Facts & Figures
Resident Canada Geese
Genus & Species: Branta canadensis maxima
The most familiar and widespread goose in North America, the Canada Goose, can be found all across the continent, from the tundra in Canada to the Gulf Coast. Many populations are resident in urban and suburban areas, and often come into conflict with people.
In appearance, a “resident” Canada goose is identical to a migrant. The only differences between a resident and migrant are that the resident breeds in the United States and does not migrate. The “acid test” to determine residency is the presence of nests and goslings in the contiguous United States during the spring breeding season.
There are an estimated 5 million resident geese and just 2 million migrant Canada geese in the continental US today.
- Size: 30-43 inches
- Wingspan: 50-67 inches
- Weight: 6-15 pounds
- Male and female; juvenile and adult birds all look very similar.
- At least 11 subspecies of Canada Geese have been recognized, although only several are distinctive. See the University of Tennessee website for more details and pictures. Most resident geese represent the “maxima” or “giant” species.
- Geese have not simply “forgotten” to migrate. Migration is a learned behavior - not instinct – and the birds must learn to migrate from their parents. If the adults do not migrate, each new generation will also not migrate.
- Often maligned for their prodigious fecal output, a goose typically produces 1.5lbs of “poop” per day.
- Geese, whether resident or migrant, typically return to the same nesting location every year.
- Just because geese are resident does not mean that they do not move around. Resident birds will move from site to site during the day to feed, roost or loaf, and may even “migrate” a short distance to a breeding site.
- Adult resident birds have few predators. In urban settings, foxes and coyotes will feed on smaller birds and eggs. Raccoons especially enjoy goose eggs, although both goose and gander will aggressively protect the nest.
- Geese can live up to 25 years, although 15 is more typical. Therefore, once a resident population is established, it requires both short and long-term strategies for effective management.
History & Regulations
- In the early 1900’s, hunters used live decoys – captured geese which had their flight feathers clipped. When live decoys were banned, the birds were abandoned and did not migrate. According to one theory, the resident geese which exist today are all related to these non-migrating birds reintroduced in well meaning repopulation efforts.
- The giant Canada goose, Branta canadensis maxima, was considered extinct as recently as the early 1960’s. Extraordinarily successful repopulation programs created many of the resident flocks that have developed into a nuisance in urban and suburban areas today.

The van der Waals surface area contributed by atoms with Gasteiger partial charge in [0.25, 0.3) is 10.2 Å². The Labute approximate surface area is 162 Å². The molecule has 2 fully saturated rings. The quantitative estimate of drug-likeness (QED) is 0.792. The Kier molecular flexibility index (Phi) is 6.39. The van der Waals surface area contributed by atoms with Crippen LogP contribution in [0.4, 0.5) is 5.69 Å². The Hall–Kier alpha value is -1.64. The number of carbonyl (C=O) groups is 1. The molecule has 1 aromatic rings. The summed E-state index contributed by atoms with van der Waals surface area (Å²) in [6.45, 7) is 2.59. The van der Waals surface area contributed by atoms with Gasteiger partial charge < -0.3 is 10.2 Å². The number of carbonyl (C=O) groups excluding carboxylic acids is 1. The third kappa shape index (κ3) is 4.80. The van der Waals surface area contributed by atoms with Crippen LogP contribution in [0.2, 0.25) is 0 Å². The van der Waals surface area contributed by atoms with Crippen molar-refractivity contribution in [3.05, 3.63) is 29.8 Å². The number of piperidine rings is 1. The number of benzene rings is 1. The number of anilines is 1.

- Migrants as well as residents are protected under Federal Law, the Migratory Bird Treaty Act (MBTA) of 1918. This legislation gave authority to the Department of Interior, US Fish & Wildlife to manage the populations of migratory birds. Recent changes in regulations allows for increased “take” of resident birds.
- Check with your local Department of Natural Resources or Fish & Game Office before undertaking any program designed to reduce the bird population. Better to be safe than sorry!
Food & Feeding
- Geese are entirely herbivorous, consuming plant material exclusively. In the wild, the birds can eat nearly all plant species and parts, including aquatic, but especially enjoy grasses, clovers, sedges, grain, and berries.
- The birds will readily accept handouts and quickly become habituated to people and “free food”. Unfortunately, this practice assures that the birds will stay in places where they are least tolerated.
- Geese build a nest in a large open cup made of dry grasses, lichens, and mosses, lined with down and some body feathers. Nests are usually placed on slightly elevated sites near water, such as a pond or river edge, although in extreme cases, can be found on top of buildings.
- Geese breed just once a year, during March and April.
- A goose lays 2-8 eggs, called a clutch. The eggs are creamy white and the incubation period is 25-28 days.
- In the event the clutch is lost to a predator, the goose will lay a new clutch.
- The goslings come out of the egg covered with down and eyes open. They leave the nest within 24 hours of hatching with the ability to swim and feed. Chicks “fledge” – capable of flying – in 6-7 weeks.
- The survival rate of goslings from resident birds is better than that of their migrating cousins, and it is estimated that the total population is growing at 15%, annually. The migrant goose population has been stable over the last 20 years.
- Geese typically start breeding at 3 years of age and can continue for up to 17 years.
- Geese mate for life and will only seek a new mate if the other dies.
- Geese will aggressively defend their nest sites and can harm people if provoked.
- Geese “molt” or lose their flight feathers once a year, in July. During this period they can be readily captured.